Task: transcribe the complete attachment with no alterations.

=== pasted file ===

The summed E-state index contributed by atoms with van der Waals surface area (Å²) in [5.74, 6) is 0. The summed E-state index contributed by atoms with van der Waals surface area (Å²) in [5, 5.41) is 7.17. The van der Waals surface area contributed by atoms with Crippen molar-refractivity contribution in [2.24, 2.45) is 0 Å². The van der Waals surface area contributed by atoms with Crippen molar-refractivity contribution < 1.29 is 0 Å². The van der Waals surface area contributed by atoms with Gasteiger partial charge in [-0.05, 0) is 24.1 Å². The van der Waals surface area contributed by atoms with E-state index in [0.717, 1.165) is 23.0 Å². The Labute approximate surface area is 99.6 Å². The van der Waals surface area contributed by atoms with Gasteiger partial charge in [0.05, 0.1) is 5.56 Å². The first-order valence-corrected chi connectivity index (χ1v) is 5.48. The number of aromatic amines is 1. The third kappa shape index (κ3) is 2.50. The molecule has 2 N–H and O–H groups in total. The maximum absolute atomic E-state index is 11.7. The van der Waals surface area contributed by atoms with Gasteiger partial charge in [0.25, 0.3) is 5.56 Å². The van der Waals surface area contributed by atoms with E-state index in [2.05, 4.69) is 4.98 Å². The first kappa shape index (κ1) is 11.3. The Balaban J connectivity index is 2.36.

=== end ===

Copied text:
The summed E-state index contributed by atoms with van der Waals surface area (Å²) in [5.74, 6) is 0. The summed E-state index contributed by atoms with van der Waals surface area (Å²) in [5, 5.41) is 7.17. The van der Waals surface area contributed by atoms with Crippen molar-refractivity contribution in [2.24, 2.45) is 0 Å². The van der Waals surface area contributed by atoms with Crippen molar-refractivity contribution < 1.29 is 0 Å². The van der Waals surface area contributed by atoms with Gasteiger partial charge in [-0.05, 0) is 24.1 Å². The van der Waals surface area contributed by atoms with E-state index in [0.717, 1.165) is 23.0 Å². The Labute approximate surface area is 99.6 Å². The van der Waals surface area contributed by atoms with Gasteiger partial charge in [0.05, 0.1) is 5.56 Å². The first-order valence-corrected chi connectivity index (χ1v) is 5.48. The number of aromatic amines is 1. The third kappa shape index (κ3) is 2.50. The molecule has 2 N–H and O–H groups in total. The maximum absolute atomic E-state index is 11.7. The van der Waals surface area contributed by atoms with Gasteiger partial charge in [0.25, 0.3) is 5.56 Å². The van der Waals surface area contributed by atoms with E-state index in [2.05, 4.69) is 4.98 Å². The first kappa shape index (κ1) is 11.3. The Balaban J connectivity index is 2.36.